Establishing a protection zone requires negotiations and approvals at the highest political and military levels in Kyiv and Moscow. It could be accomplished through backchannel, Track II-type diplomacy, specifically nuclear safety-focused engineering diplomacy. In the meantime, the IAEA needs strong support from the United Nations Security Council in the form of a resolution, mandate or the creation of a special commission.

Najmedin Meshkati, Professor of Engineering and International Relations, University of Southern California

September 21, 2022 Posted by | safety, Ukraine | Leave a comment

Nukes Are Our Corporate Death Wish…the Sun is the People’s Cure

replacing nuke power and fossil fuels with solar, wind, batteries and LED/efficiency means a parallel apocalypse in the world of corporate power—-an end to the centralized multi-national control our global energy supply.

The Diablo deal clearly puts the global fossil-nuclear utility industry on the path to extinction. If these two immense reactors can be smoothly overtaken by cheaper, cleaner, safer renewable energy…what about the rest of the dying fossil/nuke fleet? What does that say about the future of centralized corporate power?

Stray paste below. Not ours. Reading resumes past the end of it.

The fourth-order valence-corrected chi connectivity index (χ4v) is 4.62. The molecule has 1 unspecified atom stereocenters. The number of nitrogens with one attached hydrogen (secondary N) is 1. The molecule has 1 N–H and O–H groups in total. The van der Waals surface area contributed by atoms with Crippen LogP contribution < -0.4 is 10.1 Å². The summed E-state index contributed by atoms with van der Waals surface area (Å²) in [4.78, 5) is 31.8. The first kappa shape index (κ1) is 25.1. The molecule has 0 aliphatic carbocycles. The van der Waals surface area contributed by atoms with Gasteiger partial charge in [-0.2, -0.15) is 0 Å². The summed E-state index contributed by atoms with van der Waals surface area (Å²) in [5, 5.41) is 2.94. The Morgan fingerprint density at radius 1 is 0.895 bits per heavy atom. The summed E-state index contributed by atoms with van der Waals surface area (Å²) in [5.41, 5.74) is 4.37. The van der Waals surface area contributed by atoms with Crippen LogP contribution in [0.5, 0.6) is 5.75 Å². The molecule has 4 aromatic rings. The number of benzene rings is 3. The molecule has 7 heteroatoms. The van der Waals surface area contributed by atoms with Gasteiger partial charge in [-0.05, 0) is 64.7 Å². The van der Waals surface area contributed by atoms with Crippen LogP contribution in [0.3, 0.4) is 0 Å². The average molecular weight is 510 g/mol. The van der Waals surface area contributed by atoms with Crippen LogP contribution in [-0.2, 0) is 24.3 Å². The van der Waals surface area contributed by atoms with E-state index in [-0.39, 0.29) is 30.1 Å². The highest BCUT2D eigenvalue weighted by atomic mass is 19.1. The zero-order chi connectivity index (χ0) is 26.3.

Christina Macpherson <>7:56 AM (0 minutes ago)
to me BY HARVEY WASSERMAN, 21 Sept22,

Humankind’s ultimate extinction is now flowing through an atomic death spiral.

A single errant shell at Ukraine’s Zaporizhzhia…a single seismic shock at California’s Diablo Canyon…can bury us all in apocalyptic radiation.

The eruptions already stretch from Kyshtym, Iron Mike, Castle Bravo, Windscale, SL-1, Chalk River, Santa Susanna, Fermi I, Perry, Davis-Besse, North Anna, Tokaimura, Three Mile Island, Church Rock, Surry, Chernobyl, Vandellòs, Sosnovy Bor, WIPP, Fukushima, Fort Calhoun to South Texas and too many more.